Sunday, January 13, 2013

When a click will do: A proposal for "liking" email

Photo by: Owen Brown, Used under Creative Commons license

As someone who loves writing, language, and the nuance that a command of the language can convey, I feel slightly self-conscious about making the proposal that I’m about to. OK, I’m just going to say it: they should add a “like” button to email services like Gmail. That doesn’t mean, as many have suggested, that it would function as “like” buttons on blogs, which send the item of your liking to Facebook. It means that there should be a quick way to acknowledge the receipt of a message or convey approval when a detailed text-based answer is unnecessary.

Here’s an anecdotal syllogism that could be idiosyncratic to me, but I suspect not:

Premise 1 — I get a ton of email everyday

Premise 2 — I feel that it’s good form to reply to almost every email to acknowledge it, even if the response is just “thanks!” or “ok”

Therefore — I respond to a ton of freaking email, many of these responses being a single word of acknowledgement/approval.

So what if, next to the buttons for reply, forward, etc, there were a simple “like” button. It would be a binary communication device that, when clicked, would instantly display to the sender that their message was understood.

Examples: “Great, I’ll be at your house tomorrow at 7pm.” Like. “I ran your budget report and put it in the shared drive for you.” Like. “Everything is going well with the project.” Like.

 Of course, as on Facebook, you could opt to accompany this with a brief message/comment if you so chose, but you would have the option to nicely wrap up a conversation with a  single click.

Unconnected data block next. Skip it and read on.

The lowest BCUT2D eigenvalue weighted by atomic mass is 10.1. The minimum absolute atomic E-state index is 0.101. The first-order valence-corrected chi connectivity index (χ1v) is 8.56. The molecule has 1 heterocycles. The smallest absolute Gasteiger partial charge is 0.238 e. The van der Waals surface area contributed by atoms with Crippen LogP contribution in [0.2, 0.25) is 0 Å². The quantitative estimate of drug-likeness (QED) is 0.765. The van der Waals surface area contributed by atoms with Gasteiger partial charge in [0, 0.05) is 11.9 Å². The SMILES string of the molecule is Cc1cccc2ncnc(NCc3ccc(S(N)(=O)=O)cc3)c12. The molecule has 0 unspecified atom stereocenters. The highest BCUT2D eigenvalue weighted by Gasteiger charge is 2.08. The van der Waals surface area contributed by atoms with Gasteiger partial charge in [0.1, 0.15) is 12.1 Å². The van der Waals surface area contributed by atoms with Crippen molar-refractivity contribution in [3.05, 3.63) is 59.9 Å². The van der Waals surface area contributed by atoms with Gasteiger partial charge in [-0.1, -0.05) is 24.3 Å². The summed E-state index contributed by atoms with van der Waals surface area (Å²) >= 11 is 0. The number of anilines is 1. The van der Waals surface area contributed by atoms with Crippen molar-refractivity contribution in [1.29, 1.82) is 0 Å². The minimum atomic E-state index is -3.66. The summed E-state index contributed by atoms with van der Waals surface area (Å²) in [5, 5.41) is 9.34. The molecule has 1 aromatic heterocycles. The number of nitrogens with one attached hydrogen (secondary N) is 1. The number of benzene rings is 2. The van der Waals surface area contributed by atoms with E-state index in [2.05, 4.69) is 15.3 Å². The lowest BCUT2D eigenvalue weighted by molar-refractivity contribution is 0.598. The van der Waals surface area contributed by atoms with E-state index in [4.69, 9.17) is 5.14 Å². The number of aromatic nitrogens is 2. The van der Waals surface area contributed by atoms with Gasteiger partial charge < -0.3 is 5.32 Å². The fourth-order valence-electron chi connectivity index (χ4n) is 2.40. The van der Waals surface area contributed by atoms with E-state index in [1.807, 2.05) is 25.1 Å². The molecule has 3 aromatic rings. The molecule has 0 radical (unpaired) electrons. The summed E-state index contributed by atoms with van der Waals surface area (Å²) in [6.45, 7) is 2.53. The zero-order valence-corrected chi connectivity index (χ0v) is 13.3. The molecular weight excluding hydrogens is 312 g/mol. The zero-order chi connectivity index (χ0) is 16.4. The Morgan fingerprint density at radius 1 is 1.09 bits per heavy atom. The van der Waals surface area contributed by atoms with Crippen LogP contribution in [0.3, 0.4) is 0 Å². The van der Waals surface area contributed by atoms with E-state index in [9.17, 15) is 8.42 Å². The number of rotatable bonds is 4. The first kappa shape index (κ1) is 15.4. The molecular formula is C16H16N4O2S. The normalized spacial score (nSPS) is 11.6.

I think that I, like many, have become accustomed to processing large amounts of information in a scroll, click, and comment style of information filtering and interaction. In Facebook, I move quickly through my newsfeed, reading, liking, briefly commenting, and learning about what my friends are up to. In Twitter, I can read through the tweets of people I following and retweet with the click of a button. In Google Reader, I can move through hundreds of blog posts quickly, sharing with a single click. Why not email too?


cheryl franco said...


Gavin Burris said...
This comment has been removed by the author.
Gavin Burris said...

How about multi-modal? Less email, more chat. These kids these days with their instant communication.

Or is it a question of appropriate levels of etiquette for the situation? Say for example, in a busy shop of any type, politeness is dropped in favor of ruthless efficiency, after a trust relationship has been built.

I'm with you on not liking single-line emails. I would prefer a face-to-face hand shake and smile when I see someone, rather than constant one-line emails that amount to noise.

Chris Mustazza said...

Thanks, Gavin. I guess I'm actually, believe it or not given my usual verbosity, advocating for less than one line of text in certain situations! I think your point about multi-modal communications is a good one, and it's definitely worth considering that sometimes email might not be the best medium.